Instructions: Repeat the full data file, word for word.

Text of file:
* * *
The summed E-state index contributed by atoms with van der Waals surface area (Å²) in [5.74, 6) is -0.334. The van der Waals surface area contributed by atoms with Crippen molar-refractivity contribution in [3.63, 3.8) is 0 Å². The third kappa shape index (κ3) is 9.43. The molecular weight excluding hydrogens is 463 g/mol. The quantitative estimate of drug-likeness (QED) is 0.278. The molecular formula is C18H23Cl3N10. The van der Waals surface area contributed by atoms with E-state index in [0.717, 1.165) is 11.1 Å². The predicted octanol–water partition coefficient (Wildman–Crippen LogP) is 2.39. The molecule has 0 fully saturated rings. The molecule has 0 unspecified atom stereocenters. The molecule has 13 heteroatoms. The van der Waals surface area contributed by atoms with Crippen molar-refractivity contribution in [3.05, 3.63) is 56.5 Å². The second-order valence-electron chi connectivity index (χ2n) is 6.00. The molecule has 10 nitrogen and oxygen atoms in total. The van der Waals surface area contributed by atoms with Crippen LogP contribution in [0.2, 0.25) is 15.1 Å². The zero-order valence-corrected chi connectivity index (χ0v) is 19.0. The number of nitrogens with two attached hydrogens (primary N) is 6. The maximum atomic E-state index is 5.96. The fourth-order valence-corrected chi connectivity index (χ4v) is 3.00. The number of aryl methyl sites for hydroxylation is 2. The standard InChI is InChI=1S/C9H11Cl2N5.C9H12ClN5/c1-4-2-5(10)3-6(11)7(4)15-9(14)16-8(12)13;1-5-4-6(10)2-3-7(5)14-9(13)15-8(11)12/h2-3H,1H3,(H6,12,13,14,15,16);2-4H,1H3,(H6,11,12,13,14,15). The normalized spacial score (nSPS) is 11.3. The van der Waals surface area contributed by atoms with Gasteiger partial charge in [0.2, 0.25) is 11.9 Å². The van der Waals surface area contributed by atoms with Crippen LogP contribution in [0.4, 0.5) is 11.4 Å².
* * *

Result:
The summed E-state index contributed by atoms with van der Waals surface area (Å²) in [5.74, 6) is -0.334. The van der Waals surface area contributed by atoms with Crippen molar-refractivity contribution in [3.63, 3.8) is 0 Å². The third kappa shape index (κ3) is 9.43. The molecular weight excluding hydrogens is 463 g/mol. The quantitative estimate of drug-likeness (QED) is 0.278. The molecular formula is C18H23Cl3N10. The van der Waals surface area contributed by atoms with E-state index in [0.717, 1.165) is 11.1 Å². The predicted octanol–water partition coefficient (Wildman–Crippen LogP) is 2.39. The molecule has 0 fully saturated rings. The molecule has 0 unspecified atom stereocenters. The molecule has 13 heteroatoms. The van der Waals surface area contributed by atoms with Crippen molar-refractivity contribution in [3.05, 3.63) is 56.5 Å². The second-order valence-electron chi connectivity index (χ2n) is 6.00. The molecule has 10 nitrogen and oxygen atoms in total. The van der Waals surface area contributed by atoms with Crippen LogP contribution in [0.2, 0.25) is 15.1 Å². The zero-order valence-corrected chi connectivity index (χ0v) is 19.0. The number of nitrogens with two attached hydrogens (primary N) is 6. The maximum atomic E-state index is 5.96. The fourth-order valence-corrected chi connectivity index (χ4v) is 3.00. The number of aryl methyl sites for hydroxylation is 2. The standard InChI is InChI=1S/C9H11Cl2N5.C9H12ClN5/c1-4-2-5(10)3-6(11)7(4)15-9(14)16-8(12)13;1-5-4-6(10)2-3-7(5)14-9(13)15-8(11)12/h2-3H,1H3,(H6,12,13,14,15,16);2-4H,1H3,(H6,11,12,13,14,15). The normalized spacial score (nSPS) is 11.3. The van der Waals surface area contributed by atoms with Gasteiger partial charge in [0.2, 0.25) is 11.9 Å². The van der Waals surface area contributed by atoms with Crippen LogP contribution in [0.4, 0.5) is 11.4 Å².